Eclectic Muddlehood

How's this for a perplexing beginning? I am a great many things, but none of them are me. At least not in my entirety. This is the little corner where I attempt to make the whole greater than the sum of its parts as I muddle through being a wife, a mother and a woman... among other things.

Location: Virginia, United States

Here, in no particular order, is a short list of my parts from the mundane to the pretentious, some or all of which may surface in future attempts to work on the whole: wife, mother, doula, childbirth educator, writer, yoga student, homeschooler, amature organic gardner, kitchen witch, all-around foodie, spiritual truth-seeker, daughter, clutter-bug, complusive list maker, bibliophile, homemaker, friend, homebirth/natural birth advocate, impulse shopper, wine snob, knitter, artist, lover, sensuist, and email junkie (There may be more later, but that's it for now.)

Saturday, November 04, 2006

My Recruiter Lied to Me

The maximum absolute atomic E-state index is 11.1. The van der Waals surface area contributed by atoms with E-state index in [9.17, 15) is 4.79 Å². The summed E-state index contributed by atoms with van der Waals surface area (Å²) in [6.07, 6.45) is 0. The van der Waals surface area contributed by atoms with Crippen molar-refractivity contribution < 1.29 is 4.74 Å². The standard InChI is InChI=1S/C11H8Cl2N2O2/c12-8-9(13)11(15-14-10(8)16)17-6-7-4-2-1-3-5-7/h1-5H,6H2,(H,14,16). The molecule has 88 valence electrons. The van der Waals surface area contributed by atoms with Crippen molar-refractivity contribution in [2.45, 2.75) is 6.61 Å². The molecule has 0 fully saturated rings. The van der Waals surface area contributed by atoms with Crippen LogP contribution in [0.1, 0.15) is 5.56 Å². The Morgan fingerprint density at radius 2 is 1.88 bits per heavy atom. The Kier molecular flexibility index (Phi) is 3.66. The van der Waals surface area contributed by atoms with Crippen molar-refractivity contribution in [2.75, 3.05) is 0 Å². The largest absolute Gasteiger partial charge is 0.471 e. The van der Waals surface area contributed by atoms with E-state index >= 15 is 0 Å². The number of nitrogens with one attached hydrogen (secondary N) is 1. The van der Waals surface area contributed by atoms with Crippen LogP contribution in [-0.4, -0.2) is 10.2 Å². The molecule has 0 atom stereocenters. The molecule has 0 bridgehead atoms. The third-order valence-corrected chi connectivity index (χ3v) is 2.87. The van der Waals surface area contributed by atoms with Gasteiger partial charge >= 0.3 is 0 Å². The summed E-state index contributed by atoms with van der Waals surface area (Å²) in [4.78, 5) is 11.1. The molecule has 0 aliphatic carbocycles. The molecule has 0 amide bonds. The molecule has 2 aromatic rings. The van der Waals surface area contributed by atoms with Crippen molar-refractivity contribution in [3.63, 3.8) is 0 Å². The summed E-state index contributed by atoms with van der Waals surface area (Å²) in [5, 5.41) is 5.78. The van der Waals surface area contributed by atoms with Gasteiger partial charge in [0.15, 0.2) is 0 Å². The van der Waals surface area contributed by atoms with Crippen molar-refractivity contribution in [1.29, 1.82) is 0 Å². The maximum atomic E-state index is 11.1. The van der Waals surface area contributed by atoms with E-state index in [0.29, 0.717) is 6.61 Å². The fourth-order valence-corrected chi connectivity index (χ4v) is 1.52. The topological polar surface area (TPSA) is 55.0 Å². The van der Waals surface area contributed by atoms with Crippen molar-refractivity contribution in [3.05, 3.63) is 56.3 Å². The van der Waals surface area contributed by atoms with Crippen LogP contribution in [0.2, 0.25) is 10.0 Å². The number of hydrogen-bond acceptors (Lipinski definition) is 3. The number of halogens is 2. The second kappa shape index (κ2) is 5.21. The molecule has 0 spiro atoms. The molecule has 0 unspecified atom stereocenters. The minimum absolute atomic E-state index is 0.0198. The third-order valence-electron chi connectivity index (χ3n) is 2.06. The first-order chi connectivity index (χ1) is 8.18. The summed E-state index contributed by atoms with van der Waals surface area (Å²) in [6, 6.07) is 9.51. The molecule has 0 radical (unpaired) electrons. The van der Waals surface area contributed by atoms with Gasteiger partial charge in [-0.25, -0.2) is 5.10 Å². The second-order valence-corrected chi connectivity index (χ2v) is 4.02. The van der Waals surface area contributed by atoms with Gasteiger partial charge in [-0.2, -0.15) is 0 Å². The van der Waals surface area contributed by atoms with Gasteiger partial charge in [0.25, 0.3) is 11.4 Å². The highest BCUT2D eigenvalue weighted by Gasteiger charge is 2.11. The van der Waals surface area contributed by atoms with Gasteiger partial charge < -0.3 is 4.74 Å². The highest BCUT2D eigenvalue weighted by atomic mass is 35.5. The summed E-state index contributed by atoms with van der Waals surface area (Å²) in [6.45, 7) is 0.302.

I just had to laugh at the shocking expose story on the evening news last night. In truth I nearly choked on my green papaya salad as the reporter woefully relayed the results of an undercover investigation into the dubious practices of Army recruiters as if this was something new. There is a reason that there is a cadence we use to sing on early morning physical training runs that begins jauntily with "My recruiter lied to me..." Recruiters have been bending reality to suck in young, under-educated kids for ages. I heard story after story from my troops as to how they ended up driving trucks in central Texas when they were promised other things like a few years of a cushy desk job and no chance of deployment in exchange for all the college tuition money they could possible imagine. I thought then and still do now that the Army is taking the wrong approach to recruiting. Instead of lying, cheating and begging poor kids in one-horse towns, saying "Oh please wont you join up, look what we'll give you!" they should be taking the approach that has proved so successful for the Marine Corps over the years, saying "You really think you're good enough to join us? Prove it!" The most frustrating part of the news story for me however, was not the manipulations of truths emanating from the recruiters themselves, but their commanding officer hanging them out to dry on national television. Back in my father's day, a commanding officer to responsibility for everything his command did or failed to do. End of story. And here was this officer acting appalled at his own recruiters' behavior assuring the reporter this must be the exception and not the rule among his soldiers. Amazing that the three recruiters the reporter sent his undercover students into just happened to be the three liars in this officer's outfit. Why do these recruiters manipulate the truth so adamantly and effectively? Because they are trained to do so by their superiors and then pressured intensely to make recruiting goals no matter what, no excuses. They will continue to do so as long as their command climate remains the same. I doubt this news story will have much effect of the Army's recruiting practices, but I can hope it will help potential recruits be a little bit smart when wheeling and dealing with their futures.


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